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China slowdown prompts unrest fears

  • Story Highlights
  • Chinese economic slowdown set to prompt labor unrest, minister warns
  • Chinese exports suffer first monthly decline in seven years, down 10 percent
  • Fears over job losses have triggered several recent outbursts of social unrest
  • More than 65,000 Chinese factories have gone bankrupt this year
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(CNN) -- China's sharp economic slowdown is set to cause more labor unrest amid factory closures and mass layoffs triggered by the global financial crisis, a government minister and economists have warned.

A wrecked car lies in the road following riots in Longnan over plans to relocate government offices.

A wrecked car lies in the road following riots in Longnan over plans to relocate government offices.

Trade figures for November reported Wednesday by the China Daily newspaper showed the first monthly decline in Chinese exports in seven years.

Exports experienced a one month decline of 10.4 percent, with imports down 19.5 percent, the paper said, citing the General Administration of Customs.

Overall, exports are down 2.2 percent for the year, the first time that number has declined since 2001, when U.S. demand slumped slightly after the tech bubble burst.

Yin Weimin, minister of human resources and social security, last month described China's job outlook as "grim" -- and said the situation was likely to worsen until an economic stimulus package kicked in next year.

Fears over job losses have triggered several outbursts of unrest in recent weeks.

About 2,000 people rioted in the impoverished northwestern province of Gansu last month over plans to move Longnan's city government offices, which were damaged in the May 12 Sichuan earthquake, to a nearby county.

Residents, fearing the change would reduce their property values and threaten their livelihoods, clashed with police and looted government offices, according to the Gansu Daily.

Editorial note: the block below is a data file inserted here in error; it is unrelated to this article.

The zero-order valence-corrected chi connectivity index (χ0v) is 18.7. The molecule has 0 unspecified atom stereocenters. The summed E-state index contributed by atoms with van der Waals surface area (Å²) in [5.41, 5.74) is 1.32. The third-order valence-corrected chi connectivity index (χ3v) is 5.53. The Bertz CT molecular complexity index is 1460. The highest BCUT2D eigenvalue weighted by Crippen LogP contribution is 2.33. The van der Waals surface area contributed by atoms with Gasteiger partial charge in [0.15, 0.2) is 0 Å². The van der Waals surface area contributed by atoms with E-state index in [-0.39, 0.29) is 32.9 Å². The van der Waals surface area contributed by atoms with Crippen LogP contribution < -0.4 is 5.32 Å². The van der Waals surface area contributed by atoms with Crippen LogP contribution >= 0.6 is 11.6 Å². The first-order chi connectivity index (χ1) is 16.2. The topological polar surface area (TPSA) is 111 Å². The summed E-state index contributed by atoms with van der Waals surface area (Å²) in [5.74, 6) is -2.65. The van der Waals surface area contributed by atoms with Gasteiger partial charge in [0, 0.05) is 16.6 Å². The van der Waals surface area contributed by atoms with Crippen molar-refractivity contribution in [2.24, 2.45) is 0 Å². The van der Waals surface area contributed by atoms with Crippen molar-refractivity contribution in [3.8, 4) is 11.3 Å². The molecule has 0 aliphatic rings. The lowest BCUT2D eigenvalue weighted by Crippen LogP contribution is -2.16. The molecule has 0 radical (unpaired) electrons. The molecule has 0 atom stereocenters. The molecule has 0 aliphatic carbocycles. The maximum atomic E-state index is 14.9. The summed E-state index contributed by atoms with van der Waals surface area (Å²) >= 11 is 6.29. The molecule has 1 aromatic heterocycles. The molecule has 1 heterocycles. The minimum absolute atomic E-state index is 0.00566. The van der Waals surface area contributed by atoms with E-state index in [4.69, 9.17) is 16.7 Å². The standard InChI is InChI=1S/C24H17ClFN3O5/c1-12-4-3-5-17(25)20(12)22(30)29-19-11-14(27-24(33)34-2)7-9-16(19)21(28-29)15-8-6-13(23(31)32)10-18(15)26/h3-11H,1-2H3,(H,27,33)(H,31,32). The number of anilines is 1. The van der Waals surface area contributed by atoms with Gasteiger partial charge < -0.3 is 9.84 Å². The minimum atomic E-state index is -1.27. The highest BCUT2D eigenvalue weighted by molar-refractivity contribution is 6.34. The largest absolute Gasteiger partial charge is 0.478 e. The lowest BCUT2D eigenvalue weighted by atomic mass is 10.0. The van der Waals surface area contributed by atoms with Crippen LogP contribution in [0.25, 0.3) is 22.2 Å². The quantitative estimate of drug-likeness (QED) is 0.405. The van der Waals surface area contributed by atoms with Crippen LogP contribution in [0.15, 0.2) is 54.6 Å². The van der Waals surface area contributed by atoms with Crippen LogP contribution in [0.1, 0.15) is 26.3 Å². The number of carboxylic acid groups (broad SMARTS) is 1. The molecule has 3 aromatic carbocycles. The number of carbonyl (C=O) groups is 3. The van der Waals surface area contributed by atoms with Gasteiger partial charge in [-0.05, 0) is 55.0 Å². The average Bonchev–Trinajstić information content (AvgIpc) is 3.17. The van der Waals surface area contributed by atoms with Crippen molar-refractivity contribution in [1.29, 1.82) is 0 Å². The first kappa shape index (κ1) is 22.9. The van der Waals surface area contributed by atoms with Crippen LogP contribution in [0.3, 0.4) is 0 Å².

Two days later, several hundred taxi drivers went on strike in Chongqing, in southwestern China, after the government said it planned to put more cabs on the district's roads, thereby increasing competition, the newspaper said.

Zhuang Jian, senior economist with the Asian Development Bank's China Resident Mission, told the newspaper that he expected the grim situation to persist.

"It means the financial crisis is not only weakening the economies of the United States and the European Union, but also weighing on China's economy."

Yin said labor unrest caused by the slowdown was the government's main concern. He noted that some businesses, mainly smaller ones, have been forced to close or suspend production in recent months.

The government's stimulus package, unveiled in early November, will pump $585 billion into rebuilding communities destroyed by May's earthquake in Sichuan province, constructing railways, housing, airports and highways, and funding other projects.

China's manufacturing sector, which produced 14 percent of the clothing, toys and footwear imported into the United States last year, has decelerated rapidly, pulled down by a pair of factors.

Firstly, the global economic slowdown and the subsequent drop in consumer spending has stymied demand for discretionary goods made in China.

Secondly, Chinese manufacturers are battling rising labor and material costs at the same time that the yuan's rising value versus the dollar is making Chinese exports to the United States and elsewhere more expensive.

Because of these challenges, more than 65,000 Chinese factories have gone bankrupt this year, said Lan Hailin, professor of business strategy with the South China University of Technology in Guangzhou, China.

And as overseas orders continue to shrink, he said the number of bankruptcies would keep rising.

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